Moulding. Ploughing
Our jocund way through
This pallid face,
this dough-face. Are you my own,

You are my garden.
My snarling peaches.
Don’t you love me,
Darling leeches?
Gracious, infections!

You are my garden.
The foul, smirking dandelions
I nightly weeded –
My dark fruit
Blotting out the sun.

“…all slippery and uncomely with their newly sprouted aquatic features…”

A bizarre dream one night…

I was leaking. I was leaking woman’s blood, and it was a disaster, particularly because I was on a pirate ship, and I was sure they could smell blood. This was simply no time for menstruation. Seated at at the head of the table as I was, their guest of Honour, in my resplendent gown, perched very queenly under the rancid glares of Blackbeard and Calico Jack, I bled. Oh, how impertinent of my uterus!

“Full moon tonight, Blackbeard.” growled one marauder, Hogwash, through a mouthful of dolphin casserole.

“Ar,” returned Blackbeard.

And it was that thing, that thing that happens in a dream, when you’re trying to do something, trying to get somewhere, but are constantly being distracted, diverted, until you no longer know what it is you were supposed to be doing even though you still burn with the insatiable conviction that you must.

I wore many skirts, but was positive I would haemorrhage my way through all of them soon. “Excuse me,” I said to the pirates to my left, and my ladies-in-waiting to my right, all slippery and uncomely with their newly sprouted aquatic features, particularly Maud, who resembled a hammerhead, much to my profound glee.

I wiped my mouth on my serviette and smoothed my skirts before standing up. “Gratuitous” murmured Hogwash, though I don’t really know why.

On my way to change my rag (I’m fairly certain they don’t have tampons on pirate ships,) I stop to look out of the window, enjoy the scenery as it were, only to discover that though we are on a pirate ship, we are not at sea at all. In fact, we are in the middle of the Sahara desert, about as far from the water as it is possible to be. “How strange,” I mutter, forgetting all about my woman’s blood, and clambering through the porthole. I land with a thwump on the sand. The ship disappears.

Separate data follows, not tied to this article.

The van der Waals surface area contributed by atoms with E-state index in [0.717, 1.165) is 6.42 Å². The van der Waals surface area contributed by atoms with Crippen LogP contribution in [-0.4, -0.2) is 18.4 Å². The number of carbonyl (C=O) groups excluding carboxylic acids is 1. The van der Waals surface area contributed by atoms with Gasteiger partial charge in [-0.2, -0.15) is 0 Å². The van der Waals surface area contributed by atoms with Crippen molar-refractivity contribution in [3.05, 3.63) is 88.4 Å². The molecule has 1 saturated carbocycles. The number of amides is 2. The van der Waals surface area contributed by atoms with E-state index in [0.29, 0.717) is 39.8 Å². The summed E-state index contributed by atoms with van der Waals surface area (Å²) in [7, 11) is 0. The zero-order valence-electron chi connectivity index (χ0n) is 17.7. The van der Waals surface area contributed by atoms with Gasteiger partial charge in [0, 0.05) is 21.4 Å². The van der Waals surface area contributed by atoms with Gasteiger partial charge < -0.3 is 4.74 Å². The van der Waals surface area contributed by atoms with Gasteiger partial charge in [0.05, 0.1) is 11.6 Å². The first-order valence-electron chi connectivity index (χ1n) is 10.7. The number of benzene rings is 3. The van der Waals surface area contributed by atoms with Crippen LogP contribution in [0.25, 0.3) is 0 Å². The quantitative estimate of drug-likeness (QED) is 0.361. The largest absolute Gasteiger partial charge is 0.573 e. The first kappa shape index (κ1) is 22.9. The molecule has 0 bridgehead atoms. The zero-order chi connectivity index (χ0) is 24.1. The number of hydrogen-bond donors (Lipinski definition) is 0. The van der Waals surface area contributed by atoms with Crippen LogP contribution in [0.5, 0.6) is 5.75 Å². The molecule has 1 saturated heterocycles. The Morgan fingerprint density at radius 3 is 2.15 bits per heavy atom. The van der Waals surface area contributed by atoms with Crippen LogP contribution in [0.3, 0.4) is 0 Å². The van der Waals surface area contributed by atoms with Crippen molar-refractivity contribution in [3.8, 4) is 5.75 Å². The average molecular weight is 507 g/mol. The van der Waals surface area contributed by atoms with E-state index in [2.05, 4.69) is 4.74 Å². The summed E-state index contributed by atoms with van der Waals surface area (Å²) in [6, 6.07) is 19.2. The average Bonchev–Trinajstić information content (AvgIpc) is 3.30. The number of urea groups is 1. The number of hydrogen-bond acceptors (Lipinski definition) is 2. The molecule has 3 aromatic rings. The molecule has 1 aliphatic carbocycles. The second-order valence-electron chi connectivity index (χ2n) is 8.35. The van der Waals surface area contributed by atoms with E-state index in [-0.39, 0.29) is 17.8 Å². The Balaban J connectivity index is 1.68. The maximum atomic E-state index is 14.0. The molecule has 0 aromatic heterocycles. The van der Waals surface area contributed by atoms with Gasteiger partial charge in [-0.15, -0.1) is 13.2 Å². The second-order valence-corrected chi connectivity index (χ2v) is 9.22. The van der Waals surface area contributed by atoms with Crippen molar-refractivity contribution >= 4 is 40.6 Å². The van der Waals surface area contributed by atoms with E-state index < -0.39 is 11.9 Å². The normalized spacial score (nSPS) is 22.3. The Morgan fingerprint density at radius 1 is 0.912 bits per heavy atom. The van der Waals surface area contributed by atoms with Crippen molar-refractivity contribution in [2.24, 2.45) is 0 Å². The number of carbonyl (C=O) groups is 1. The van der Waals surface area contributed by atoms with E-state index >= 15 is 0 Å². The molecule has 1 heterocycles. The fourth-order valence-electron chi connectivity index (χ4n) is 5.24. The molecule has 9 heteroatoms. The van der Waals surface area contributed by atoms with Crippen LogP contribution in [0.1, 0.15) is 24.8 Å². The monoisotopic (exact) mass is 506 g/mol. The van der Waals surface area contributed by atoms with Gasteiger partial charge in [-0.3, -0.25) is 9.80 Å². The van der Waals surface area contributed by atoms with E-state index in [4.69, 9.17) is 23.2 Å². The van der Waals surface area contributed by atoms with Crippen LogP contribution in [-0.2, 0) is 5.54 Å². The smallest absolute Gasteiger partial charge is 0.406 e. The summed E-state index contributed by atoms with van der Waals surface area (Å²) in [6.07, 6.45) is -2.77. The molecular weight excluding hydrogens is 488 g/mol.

And there is the priest from my local parish, waiting for me in the dunes. Father Thomas. He wears an atrocious grin, so I am sure he knows I am bleeding. There seems no other pertinent course of action than to walk towards him.

“Captain Hogwash…my ladies-in-waiting…” I begin, but the priest raises his hand. His wormy purr delineates the gesture: “Quiet. Quiet. Hush, bitch.”

“I am hushed.” I say, to reassure him. “What is it?”

“The body of Christ,” Father Thomas says, holding out a packet of Quavers. I’m starving, so I take it. I don’t scoff them or anything, but sit them demurely on my tongue like a good Catholic girl. “Who died on the cross, for your sins,” he continues, “Yes, yours. The almighty, the son of God, suffered so that he may atone for the sins of humanity.”